Jane Eyre Essay examples

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Jane Eyre and the Lovemad Woman

I was experiencing an ordeal: a hand of fiery iron grasped my vitals. Terrible moment: full of struggle blackness, burning! No human being that ever lived could wish to be loved better then I was loved; and him who thus loved me I absolutely worshipped: and I must renounce love and idol. (311; ch. 27)

Jane Eyre’s inner struggle over leaving an already married Rochester is the epitome of the new "lovemad" woman in nineteenth-century literature. Jane Eyre is the story of a lovemad woman who has two parts to her personality (herself and Bertha Mason) to accommodate this madness. Charlotte Bronte takes the already used character of the lovemad woman and uses her to be an outlet for the confinement
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Through her "tryst" with Heger, Charlotte could certainly identify with the emotions of a lovemad woman. She was rejected by her "lover" and can be seen as almost mad because of the emotions that she projects into her writings due to this "affair." Charlotte also was well read on the psychology of the time. She attended medical lectures and would have discussed such with her father Patrick Bronte (Small 155). Charlotte eventually settled for her father’s curate, Mr. Nicholls, as her husband, though initially she did not love him (Winnifirth 111).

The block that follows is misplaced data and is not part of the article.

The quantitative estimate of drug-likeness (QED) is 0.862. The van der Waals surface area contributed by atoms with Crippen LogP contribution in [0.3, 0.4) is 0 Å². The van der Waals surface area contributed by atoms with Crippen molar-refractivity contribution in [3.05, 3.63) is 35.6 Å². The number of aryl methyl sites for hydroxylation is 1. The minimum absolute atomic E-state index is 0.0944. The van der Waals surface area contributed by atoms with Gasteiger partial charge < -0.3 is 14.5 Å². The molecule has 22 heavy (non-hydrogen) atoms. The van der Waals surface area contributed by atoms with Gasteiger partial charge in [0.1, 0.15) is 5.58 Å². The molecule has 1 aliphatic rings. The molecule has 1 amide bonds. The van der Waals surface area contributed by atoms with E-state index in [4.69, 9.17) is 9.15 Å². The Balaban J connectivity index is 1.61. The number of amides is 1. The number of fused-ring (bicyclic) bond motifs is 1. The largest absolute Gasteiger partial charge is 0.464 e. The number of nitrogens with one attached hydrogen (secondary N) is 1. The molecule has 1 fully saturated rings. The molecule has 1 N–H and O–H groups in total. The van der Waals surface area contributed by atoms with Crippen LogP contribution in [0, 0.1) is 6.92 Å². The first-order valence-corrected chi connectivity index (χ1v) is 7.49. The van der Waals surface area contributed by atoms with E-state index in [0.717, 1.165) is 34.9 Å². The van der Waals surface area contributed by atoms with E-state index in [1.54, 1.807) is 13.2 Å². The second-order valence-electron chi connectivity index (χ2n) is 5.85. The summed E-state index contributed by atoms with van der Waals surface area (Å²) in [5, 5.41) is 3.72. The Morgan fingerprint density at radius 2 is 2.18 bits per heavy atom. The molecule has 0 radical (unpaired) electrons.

Through the events of Charlotte’s life it is easy to see parts of her in the characters of Jane Eyre and Bertha Mason. Charlotte uses Bertha as a rebellious outlet for not only Jane but for herself as well. The feminist critics Sandra Gilbert and Susan Gubar clearly summarize this phenomenon when they state "By projecting their rebellious impulses not into their heroines but into mad or monstrous women, female authors dramatize their own self-division." (Gilbert and Gubar 78). In other words Charlotte has Bertha as a sort of scapegoat that she can express her true rebellious feelings without demeaning herself or her heroine. Charlotte makes Jane different from Bertha in the end because Jane uses her will to overcome her madness and ultimately gets the happy ending that neither Bertha nor Charlotte herself, it seems, were able to obtain.

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